I’ll open this week by again congratulating the Ring O’Bells for winning the CAMRA pub of the season award.  This pub, despite only being re-opened 8 months ago, has become one of the best real ale pubs in Halifax.  Its established itself along side the Three Pigeons and Pump Room as pub where you a guaranteed a good pint.  The pumps serve consistently good rotating ales as well as a solid regular of Acorn Barnsley Bitter.  A pint of Salamander Mimas there on Saturday was typical of the quality of ale, light and hoppy, and extremely drinkable at 4%.
Not that it needs a bonus, but well priced, good quality food and being family friendly only increases its appeal.

I’ve had quiet news weeks, but this week has been spectacularly so on both the national and local front.  I’ve now been doing this column for just over 6 months, and given I am still being asked to give my 700 words every week, so I am assuming some of you out there are reading this.  As you know we live in a very fertile area when it comes to real ale breweries and pubs, especially the second and it is easier to stumble into a real ale selling establishment than one that is not in many of our towns.  Sowerby Bridge is the jewel in our real ale crown, with Brighouse, Elland and Hebden Bridge following in its smoke track, all maintaining an excellent ale presence.

Halifax, after a few years of losing some good hostelries is now starting to recovering with the aforementioned Ring’O Bells and Old Post Office opening since last summer, and more real ale being available in regular pubs.  However its has lost a lot over time against its smaller neighbours and will take a mini revolution in the towns’ pub trade to catch up.   One of the problems it also faces is that there are quite a few good ale pubs within 10-15 minutes walk including the Big 6 and the Shears Inn.  The dip and rise in the fortunes of the pub trade mirror those of the town centre generally, which is on a rise again now, and if the Piece Hall gets the grant from the National Lottery, then I hope that they use it for both a daytime and evening venue. I can imagine a lot worse things than sitting on the cobbles on a summer evening drinking a fine ale from a pub within the walls.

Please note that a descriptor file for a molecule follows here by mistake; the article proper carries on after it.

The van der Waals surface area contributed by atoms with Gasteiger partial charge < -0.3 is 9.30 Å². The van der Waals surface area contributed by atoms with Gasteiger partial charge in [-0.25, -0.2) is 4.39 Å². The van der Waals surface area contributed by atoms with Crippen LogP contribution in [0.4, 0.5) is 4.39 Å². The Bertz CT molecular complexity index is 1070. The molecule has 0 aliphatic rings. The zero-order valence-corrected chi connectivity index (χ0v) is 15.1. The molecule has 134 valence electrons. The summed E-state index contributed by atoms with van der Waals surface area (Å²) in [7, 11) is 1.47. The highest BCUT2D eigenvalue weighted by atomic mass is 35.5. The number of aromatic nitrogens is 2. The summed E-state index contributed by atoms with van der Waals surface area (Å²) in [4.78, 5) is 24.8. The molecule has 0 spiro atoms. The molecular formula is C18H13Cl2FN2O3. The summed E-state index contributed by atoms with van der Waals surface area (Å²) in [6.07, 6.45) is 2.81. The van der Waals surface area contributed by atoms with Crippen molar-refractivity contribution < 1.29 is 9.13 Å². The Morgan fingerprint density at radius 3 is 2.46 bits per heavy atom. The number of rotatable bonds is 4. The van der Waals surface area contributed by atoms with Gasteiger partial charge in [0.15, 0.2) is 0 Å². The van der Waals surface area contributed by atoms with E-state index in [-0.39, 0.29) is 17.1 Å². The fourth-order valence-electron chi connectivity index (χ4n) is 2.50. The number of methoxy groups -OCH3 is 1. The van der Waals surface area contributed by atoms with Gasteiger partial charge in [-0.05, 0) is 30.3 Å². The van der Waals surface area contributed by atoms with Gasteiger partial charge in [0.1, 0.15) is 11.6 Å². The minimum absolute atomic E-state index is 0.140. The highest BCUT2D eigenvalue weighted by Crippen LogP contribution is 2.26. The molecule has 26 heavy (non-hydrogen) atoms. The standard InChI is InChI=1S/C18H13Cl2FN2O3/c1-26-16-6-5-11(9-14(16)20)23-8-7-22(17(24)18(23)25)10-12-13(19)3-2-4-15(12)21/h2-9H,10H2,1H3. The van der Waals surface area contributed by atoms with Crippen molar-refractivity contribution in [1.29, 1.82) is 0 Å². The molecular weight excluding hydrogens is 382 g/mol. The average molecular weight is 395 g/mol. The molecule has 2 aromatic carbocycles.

In the smaller villages, there have been multiple re-openings across the area, with the most important to me being the Cock and Bottle at Bank Top.  Others include Luddenden Foot where they were down to one pub out of three at one point, that being the Old Brandy Wine, now rejoined by the Weavers Arms which seems to be doing good business.  Friendly seems to have recovered its pub scene as well now after a dearth of closures, even if one has changed to a deli / bar, it does ensure the premises are still licensed.

The Calderdale pub scene has seen some real lows, but looking at the area as a whole, I am confident about the pub trades’ future going forward, especially those which provide more than the mainstream beers.   Those who lead the race when it came to offering real ale are ahead of the rest in the recovery as they held onto more customers during the worst times in 2007-2009.  It is up to the rest to catch up, as Halifax has to with its surrounding towns.

The triumvirate of the recognised real ale bodies when it comes to campaigning, distribution and ensuring the quality of beer served, namely CAMRA (Campaign for Real Ale), SIBA (Society of Independent Brewers) and Cask Marque all joined forces for the first time this month in sponsoring and producing the Good Beer Guide for next year.  I’m surprised its took this long for such a logical tie up to occur as they are all promoting the same product from its different aspects.  The promotion and take up of the product has possibly reached a point where it needs a more co-operative approach to taking it to the next level.

Until next week, Happy Supping.